US 3606769 A
Description (OCR text may contain errors)
Sept. 2t, 1971 R. L. WALFORD commuous WEFT FEED FOR WARP xumme mcnmms Filed June' '16; 1969 L4"Sheets-Sheet 1 w wm Q 32 mm wx wn 5 M23 math: Q TM h HI I I I .1 l I m j 5 m I I I} m m-3k 5 m@ $3 33 L I kkmfis Edam 0 mm in INVIz'N'l'OR. RICHARD L. '41. FORD ATTORNEY Sept-21,1971 R. WALFORD 3,606,769
' commuous WEFT.FEED FOR WARP KNITTING Mommas Filed June 1 1969 4 Sheets-Sheet l x/wrmva EL mmrs I" INVEN'I'OR. RICHARD L. WALFORD fIE. if
ATTORNEY "'Spi'l R. L. WALFORD 5 5 I CONTINUOUS WEFT FEED FOR WARP KNITTING MACHINES Filed June 16, 1969 Y 4 Sheets-Sheet 3 #vsmr YARN DELAY HOOKICAM 0PERA7'E0}[ KN/TT/NEELEMENTS PULLEY HA 7' INSERT YARN INVIiN'I'OR. RICHARD L. mum/90 BY 10/ i 210/2, ATTORNEY Sept. 21; 1.971 R. L. WALFORD com'nwous WEFT FEED FOR WARP KNITTING wwmmas Filed June 16, 1969 4 Sheets-Sheet 4 Q \h \2 u Wm N m m r L A v v w 6 u M c i Q r m a w 5 \E 3 553m whim 559B 9 5 w ems. kmww United States Patent 3,606,769 CONTINUOUS WEFT FEED FOR WARP KNITTING MACHINES Richard L. Walford, Bloomfield, N.J., assignor to J. P. Stevens & Co., Inc., New York, N.Y. Ifiled June 16, 1969, Ser. No. 833,402 Int. Cl. D04b 23/12 US. Cl. 66-84 14 Claims ABSTRACT OF THE DISCLOSURE A continuous insert yarn feed for warp knitting machines is provided with two inclined chains leading to the ends of the knitting line, each chain carrying pulleys With tops or hats having a pointed extension. Insert yarn is fed from one or more packages to a reciprocating arm which carries the yarn around the pulleys on the outside of the chains in a zig-zag fashion. The yarn is around the pulley underneath the hat until it reaches a bottom sprocket in each chain, these sprockets being adjacent to the knitting line of the machine. As the pulleys on the chains turn around the bottom sprocket, the insert yarn is lifted onto the hat and on further turning slips off. The last motion around the right or left hand lower sprockets releases tension on the insert yarn as it is laid at the knitting line heside the warps. Knitting of the warps is by conventional means, including warp thread guides, needles, sinker bars, and the like. Brakes may be provided, for example a flat bar with a soft rubber lining which bears against the pulleys near the bottom of each chain. This prevents the pulleys from overrunning, particularly when a machine is slowing to a stop. With very fragile insert yarns or those which can stretch very easily, the brake can, if desired, be normally kept out of contact with the pulleys when the machine is operating and only engage them when it is slowing down.
BACKGROUND OF THE INVENTION Warp knitting machines have been known for many years, the knitting being effected with the warp threads and with insert or weft threads laid in and incorporated into the fabric by the knitting stitches of the warp yarns. The enormous potential speed of the knitting machines themselves, for example 1200 courses per minute or more, has imposed severe operating conditions on the mechanism for feeding the insert yarn because the tremendous speed can produce unwanted or non-uniform tension. No problem is presented if feeds are used in which the insert yarns are cut to length and fed in by carrying chains with pins which release the yarn as soon as it has been inserted. The Carman Pat. No. 3,364,701, Jan. 23, 1968, describes such a machine. These machines have been extremely successful and can be operated at very high speeds. However, they do require additional elements and increase the complication at the feed.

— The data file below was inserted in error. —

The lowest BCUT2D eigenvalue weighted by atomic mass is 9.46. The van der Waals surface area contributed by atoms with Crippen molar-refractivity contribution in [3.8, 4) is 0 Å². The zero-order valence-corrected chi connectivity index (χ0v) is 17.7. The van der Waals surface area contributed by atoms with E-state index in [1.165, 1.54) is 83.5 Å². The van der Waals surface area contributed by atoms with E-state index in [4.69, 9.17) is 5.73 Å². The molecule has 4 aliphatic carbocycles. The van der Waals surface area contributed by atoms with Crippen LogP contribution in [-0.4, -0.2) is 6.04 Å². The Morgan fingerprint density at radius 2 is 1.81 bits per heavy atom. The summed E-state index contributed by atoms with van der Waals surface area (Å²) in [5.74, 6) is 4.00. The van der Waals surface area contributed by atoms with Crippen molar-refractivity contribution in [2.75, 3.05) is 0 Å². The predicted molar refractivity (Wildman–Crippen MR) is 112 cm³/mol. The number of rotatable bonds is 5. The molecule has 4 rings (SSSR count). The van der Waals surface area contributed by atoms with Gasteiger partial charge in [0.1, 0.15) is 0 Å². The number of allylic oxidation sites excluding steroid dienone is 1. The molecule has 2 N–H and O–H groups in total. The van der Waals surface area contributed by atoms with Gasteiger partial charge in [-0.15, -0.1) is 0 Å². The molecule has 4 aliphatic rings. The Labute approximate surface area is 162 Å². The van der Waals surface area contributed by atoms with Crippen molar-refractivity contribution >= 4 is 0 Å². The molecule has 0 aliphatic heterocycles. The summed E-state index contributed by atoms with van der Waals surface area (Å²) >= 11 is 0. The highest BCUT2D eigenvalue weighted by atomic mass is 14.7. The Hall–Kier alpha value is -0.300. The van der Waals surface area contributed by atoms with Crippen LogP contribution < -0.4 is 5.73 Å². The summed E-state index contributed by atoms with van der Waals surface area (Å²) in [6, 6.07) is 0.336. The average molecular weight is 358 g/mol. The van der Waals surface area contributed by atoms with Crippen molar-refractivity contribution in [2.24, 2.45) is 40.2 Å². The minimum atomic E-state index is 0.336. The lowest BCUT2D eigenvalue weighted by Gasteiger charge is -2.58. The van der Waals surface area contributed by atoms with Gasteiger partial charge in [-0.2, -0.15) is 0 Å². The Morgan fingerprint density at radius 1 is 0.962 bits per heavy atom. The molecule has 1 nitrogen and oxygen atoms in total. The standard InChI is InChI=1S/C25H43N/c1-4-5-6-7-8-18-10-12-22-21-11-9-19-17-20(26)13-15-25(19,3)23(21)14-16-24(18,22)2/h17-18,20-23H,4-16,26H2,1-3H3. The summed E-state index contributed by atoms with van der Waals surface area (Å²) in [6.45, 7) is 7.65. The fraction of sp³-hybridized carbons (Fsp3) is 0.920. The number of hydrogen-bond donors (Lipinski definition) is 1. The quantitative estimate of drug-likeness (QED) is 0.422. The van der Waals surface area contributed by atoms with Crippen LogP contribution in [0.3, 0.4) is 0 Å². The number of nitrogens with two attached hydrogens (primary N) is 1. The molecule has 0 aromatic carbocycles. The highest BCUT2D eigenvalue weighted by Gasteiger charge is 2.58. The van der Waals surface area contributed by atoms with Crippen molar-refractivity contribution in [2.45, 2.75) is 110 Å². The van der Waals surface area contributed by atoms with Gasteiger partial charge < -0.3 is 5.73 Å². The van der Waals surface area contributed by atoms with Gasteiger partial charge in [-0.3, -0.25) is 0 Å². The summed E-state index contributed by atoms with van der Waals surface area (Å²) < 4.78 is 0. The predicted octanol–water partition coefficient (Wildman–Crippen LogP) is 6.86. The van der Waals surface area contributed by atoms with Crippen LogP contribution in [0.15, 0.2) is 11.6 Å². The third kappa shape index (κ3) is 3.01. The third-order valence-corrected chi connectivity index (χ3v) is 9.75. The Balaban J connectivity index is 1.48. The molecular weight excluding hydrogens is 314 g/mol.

Many years ago, for example in Pat. No. 2,743,596, May 1, 1956, it was proposed to feed a single uncut insert yarn. One early proposal utilized hooks alternately bent in and out, around which a single end of yarn was laid. These hooks were moved and resulted, of course, in a zigzag of the insert yarn until it reached the knitting line, at which point it jumped off the hooks. Friction and tension rendered this simple mechanism useful only if a knitting machine was run at much lower speeds than the knitting machine is capable of. The zig-zag from a single feed point, of course, became longer and longer, with increasing tension, and it Was thought necessary to then slant them in slightly so that the zig-zag was not quite so long when it reached the knitting line. This helped somewhat, but still the tension caused by the friction over the bent 3,606,769 Patented Sept. 21, 1971 books forced the machines to operate at very greatly reduced speeds. The problem, therefore, was not satisfactorily solved.